Our findings suggest that teachers, parents and students value the skills of CCI and that coursework has an important role in giving students opportunities to develop and demonstrate them. In contrast to recent political thinking (e.g. NACCCE), the study shows that the development and demonstration of CCI does not require the abandonment of existing approaches to learning, or their replacement by new ones. GCSE coursework is typically viewed as an evolutionary rather than a revolutionary change to learning practices. Substantial change in the approaches to learning of students of all abilities does not occur, although the significance, value and intensification of current approaches are well recognised, particularly in the amount of time now spent on coursework. While the students in the study recognise that coursework fosters creative exchanges of ideas and approaches to learning, these benefits are not transferred readily to other situations. On the one hand, the skills associated with CCI are important in producing good quality coursework. On the other, evidence from all of the research groups indicates that such process skills are of secondary importance to the goal of achieving a good GCSE grade for coursework. Getting 'marks in the bank' (students), constraints from assessment criteria (teachers), and pressure from accountability, e.g. league tables (parents and teachers), all promote the importance of maximising students' grades. Such high stakes factors increasingly influence the practice of completing coursework to the extent that the promotion of CCI is of a second order of value. Whilst the status quo is not likely to change in the short term, our study suggests that for teachers and other stakeholders, it would be appropriate to redress the balance so that greater attention is given to the process of GCSE coursework, not only as an end in itself, but also in enhancing the product.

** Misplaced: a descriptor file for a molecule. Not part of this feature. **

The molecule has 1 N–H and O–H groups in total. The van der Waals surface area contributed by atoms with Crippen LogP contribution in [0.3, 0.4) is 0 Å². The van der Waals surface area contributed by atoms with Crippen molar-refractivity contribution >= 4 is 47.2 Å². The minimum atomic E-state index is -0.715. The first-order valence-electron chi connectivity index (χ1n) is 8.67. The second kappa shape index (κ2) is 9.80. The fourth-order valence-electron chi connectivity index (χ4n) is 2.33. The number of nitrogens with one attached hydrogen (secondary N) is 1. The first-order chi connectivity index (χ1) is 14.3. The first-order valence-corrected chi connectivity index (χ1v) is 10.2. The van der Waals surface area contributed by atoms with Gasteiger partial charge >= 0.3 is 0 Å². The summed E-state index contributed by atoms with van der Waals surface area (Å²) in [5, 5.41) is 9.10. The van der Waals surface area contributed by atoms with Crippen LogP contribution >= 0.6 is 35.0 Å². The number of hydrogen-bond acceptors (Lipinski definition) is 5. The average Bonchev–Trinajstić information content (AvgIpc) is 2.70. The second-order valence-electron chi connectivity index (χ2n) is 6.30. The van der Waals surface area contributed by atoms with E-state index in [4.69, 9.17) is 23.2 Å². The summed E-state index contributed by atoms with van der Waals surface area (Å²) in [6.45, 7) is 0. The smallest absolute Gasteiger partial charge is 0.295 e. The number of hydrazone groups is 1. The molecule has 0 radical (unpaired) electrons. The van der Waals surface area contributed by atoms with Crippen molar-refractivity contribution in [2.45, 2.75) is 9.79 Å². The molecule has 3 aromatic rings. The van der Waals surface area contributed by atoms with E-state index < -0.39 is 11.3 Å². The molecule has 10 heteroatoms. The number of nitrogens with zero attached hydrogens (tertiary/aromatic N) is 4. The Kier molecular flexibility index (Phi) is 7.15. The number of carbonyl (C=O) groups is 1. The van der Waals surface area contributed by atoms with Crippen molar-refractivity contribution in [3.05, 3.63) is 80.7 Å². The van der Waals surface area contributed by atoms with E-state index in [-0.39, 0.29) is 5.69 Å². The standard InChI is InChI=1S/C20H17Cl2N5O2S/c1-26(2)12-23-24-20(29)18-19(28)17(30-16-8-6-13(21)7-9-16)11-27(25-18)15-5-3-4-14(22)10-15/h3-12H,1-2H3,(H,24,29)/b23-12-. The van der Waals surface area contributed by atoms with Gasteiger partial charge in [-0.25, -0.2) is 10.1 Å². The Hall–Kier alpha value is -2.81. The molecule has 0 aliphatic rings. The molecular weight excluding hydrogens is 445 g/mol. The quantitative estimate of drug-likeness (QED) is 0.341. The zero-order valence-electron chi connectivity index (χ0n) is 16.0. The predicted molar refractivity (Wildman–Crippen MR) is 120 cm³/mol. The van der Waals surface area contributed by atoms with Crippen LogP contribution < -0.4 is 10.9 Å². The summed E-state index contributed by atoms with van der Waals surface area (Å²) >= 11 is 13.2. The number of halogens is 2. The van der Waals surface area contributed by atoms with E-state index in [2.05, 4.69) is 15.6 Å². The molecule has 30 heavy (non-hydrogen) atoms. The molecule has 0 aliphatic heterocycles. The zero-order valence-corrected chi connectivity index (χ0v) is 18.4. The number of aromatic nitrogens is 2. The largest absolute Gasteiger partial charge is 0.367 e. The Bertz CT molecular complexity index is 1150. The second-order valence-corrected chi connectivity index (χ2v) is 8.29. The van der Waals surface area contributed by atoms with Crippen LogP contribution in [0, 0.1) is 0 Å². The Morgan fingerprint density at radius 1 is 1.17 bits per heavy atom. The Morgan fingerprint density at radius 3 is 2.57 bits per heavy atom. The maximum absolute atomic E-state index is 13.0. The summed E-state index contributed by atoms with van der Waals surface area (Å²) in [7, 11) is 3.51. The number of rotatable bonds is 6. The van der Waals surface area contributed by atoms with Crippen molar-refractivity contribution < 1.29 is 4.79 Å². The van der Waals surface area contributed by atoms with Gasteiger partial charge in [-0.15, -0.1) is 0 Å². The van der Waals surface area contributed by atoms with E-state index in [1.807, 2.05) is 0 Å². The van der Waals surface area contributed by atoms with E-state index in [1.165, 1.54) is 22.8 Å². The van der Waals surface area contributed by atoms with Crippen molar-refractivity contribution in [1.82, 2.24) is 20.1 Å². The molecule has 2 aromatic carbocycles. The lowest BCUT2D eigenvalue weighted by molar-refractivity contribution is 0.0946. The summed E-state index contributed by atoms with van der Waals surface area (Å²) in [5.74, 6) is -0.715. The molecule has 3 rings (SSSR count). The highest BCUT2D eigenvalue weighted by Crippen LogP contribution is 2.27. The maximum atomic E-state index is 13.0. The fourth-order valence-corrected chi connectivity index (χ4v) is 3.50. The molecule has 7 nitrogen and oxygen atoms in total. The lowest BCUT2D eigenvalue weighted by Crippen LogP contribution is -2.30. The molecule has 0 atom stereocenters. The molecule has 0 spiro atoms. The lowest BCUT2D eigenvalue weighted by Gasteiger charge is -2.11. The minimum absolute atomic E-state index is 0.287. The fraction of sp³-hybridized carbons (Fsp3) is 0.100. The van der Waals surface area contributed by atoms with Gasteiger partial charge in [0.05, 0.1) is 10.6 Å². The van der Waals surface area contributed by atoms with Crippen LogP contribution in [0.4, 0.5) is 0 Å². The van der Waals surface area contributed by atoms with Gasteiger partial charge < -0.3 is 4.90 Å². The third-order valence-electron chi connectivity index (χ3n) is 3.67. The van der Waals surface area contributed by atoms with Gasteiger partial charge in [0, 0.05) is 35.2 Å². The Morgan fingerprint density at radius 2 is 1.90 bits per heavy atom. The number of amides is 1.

|Number of pages||6|
|Specialist publication||Teaching Geography|
|Publication status||Published - 1 Jan 2002|